DM: I think the biggest thing is we just go out there and play. Throughout the year, people criticize us, people say different things. I think the biggest thing is we all play for each other. When we go out there we have confidence in everyone that steps on that field that we’re going to go out there and make plays. I think this latter half of the season, we made a lot of plays and I think we have to continue to do that throughout the playoffs. The first thing I realized, when I’m only in third year, everything you did in the regular season doesn’t matter once you get into the playoffs. The key for us is to go out there and just try to make plays when they come to us. if we can do that, we’ll help our defense out a lot.
Q: How much different of a secondary are you with Aqib Talib on the roster?
DM: He’s been a big part just because he’s a good player. When you add a guy at that position, at the corner position, that’s a very good player, it helps your defense a lot. He’s been able to pick things up. We’ve inserted him into the lineup and he hasn’t missed a step. I think with him playing well and also Alfonzo [Dennard] playing well as a rookie, I think that’s helped us out a lot.
Q: This is the Patriots 10th postseason appearance under Bill Belichick. What is it about Coach Belichick and the way he conducts business that allows you guys to be in this position year in and year out?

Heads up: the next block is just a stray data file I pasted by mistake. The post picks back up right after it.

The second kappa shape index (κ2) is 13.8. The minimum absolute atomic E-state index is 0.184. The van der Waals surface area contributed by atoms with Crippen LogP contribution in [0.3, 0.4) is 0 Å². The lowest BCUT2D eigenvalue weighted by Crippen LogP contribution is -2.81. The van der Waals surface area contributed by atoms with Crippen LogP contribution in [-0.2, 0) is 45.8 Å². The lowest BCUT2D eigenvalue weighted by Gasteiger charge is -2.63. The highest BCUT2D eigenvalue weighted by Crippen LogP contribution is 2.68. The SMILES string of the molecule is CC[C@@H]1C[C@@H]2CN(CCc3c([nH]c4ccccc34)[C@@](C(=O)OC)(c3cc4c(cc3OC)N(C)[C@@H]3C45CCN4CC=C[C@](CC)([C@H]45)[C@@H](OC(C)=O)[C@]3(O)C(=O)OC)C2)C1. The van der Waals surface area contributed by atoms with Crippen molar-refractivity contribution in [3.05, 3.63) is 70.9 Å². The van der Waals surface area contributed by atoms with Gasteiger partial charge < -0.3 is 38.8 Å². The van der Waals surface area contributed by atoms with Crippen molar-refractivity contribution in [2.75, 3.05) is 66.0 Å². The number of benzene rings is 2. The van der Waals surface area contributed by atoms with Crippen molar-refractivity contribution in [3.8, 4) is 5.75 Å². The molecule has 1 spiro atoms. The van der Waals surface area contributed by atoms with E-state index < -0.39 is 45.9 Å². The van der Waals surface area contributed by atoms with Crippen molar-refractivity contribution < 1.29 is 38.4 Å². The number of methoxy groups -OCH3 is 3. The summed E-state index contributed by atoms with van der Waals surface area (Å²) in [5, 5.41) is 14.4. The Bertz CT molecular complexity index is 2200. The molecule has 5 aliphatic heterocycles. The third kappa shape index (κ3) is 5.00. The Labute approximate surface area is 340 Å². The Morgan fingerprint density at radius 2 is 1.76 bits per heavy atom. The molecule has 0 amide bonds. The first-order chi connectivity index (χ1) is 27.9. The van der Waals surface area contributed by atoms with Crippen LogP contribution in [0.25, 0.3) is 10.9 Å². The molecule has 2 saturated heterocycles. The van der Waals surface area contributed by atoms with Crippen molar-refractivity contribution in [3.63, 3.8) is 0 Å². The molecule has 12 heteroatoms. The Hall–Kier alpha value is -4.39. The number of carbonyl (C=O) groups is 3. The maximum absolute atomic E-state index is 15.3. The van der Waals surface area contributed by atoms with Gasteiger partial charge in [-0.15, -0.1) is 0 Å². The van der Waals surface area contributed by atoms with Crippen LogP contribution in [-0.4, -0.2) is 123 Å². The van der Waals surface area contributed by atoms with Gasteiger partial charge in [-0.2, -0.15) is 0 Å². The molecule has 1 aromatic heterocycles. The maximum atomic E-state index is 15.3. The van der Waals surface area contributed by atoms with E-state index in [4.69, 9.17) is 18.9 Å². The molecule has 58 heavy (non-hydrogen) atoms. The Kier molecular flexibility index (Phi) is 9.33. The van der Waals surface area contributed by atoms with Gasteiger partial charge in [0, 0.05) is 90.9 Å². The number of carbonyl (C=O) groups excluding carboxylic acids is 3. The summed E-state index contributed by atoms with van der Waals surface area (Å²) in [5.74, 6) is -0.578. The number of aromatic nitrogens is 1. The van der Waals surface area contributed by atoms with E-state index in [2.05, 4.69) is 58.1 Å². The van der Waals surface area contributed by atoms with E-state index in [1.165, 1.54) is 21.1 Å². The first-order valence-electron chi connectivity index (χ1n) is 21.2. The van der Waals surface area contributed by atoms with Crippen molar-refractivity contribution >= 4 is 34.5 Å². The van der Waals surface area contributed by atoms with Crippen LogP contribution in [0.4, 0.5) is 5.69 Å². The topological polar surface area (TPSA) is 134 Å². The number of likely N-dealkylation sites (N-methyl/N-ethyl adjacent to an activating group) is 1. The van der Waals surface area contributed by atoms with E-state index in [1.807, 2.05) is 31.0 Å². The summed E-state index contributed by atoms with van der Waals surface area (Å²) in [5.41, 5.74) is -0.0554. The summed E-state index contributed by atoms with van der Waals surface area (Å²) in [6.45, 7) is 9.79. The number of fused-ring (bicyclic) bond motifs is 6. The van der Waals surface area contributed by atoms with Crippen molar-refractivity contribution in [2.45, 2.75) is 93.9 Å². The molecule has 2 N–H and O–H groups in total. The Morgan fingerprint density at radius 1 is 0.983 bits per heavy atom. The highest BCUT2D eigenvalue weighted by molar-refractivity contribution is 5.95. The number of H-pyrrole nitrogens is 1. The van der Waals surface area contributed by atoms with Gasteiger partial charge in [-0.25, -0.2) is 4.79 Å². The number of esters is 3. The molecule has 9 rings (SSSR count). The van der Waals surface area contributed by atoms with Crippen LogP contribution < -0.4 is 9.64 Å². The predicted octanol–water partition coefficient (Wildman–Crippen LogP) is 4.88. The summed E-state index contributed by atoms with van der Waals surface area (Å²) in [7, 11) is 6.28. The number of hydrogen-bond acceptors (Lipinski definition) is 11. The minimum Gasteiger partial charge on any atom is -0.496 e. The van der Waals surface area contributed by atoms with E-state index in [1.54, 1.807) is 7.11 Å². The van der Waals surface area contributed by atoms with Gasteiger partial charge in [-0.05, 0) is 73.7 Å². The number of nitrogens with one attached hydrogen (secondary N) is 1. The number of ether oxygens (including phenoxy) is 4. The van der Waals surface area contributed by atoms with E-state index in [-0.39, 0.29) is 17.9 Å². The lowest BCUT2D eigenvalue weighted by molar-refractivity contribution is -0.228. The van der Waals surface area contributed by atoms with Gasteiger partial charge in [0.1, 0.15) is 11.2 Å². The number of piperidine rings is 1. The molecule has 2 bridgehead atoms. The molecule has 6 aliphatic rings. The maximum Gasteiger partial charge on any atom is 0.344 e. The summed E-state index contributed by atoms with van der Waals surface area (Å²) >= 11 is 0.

DM: I think it’s what he expects and what he demands from the team. There’s no year since I’ve been here that expectations have dropped or he’s changed his standards. We have to meet his standards each year. Every year I’ve been here, he’s told us from the start of the season, wherever we got last year is going to be harder to get there and if we want to improve that, it’s going to be even harder, we have to work even harder. I think it’s an understanding of his coaching and his teaching and you put that together with some great leaders ‘ when I got here, guys like Tom [Brady] and Vince [Wilfork] were here and Jerod [Mayo] and Logan [Mankins]. When you have guys like that that have been here for awhile and the young guys come in and those are the guys you look up to. Those are the best players on the team and when they follow in those footsteps and they’re preaching the same thing, I think guys just follow along and listen.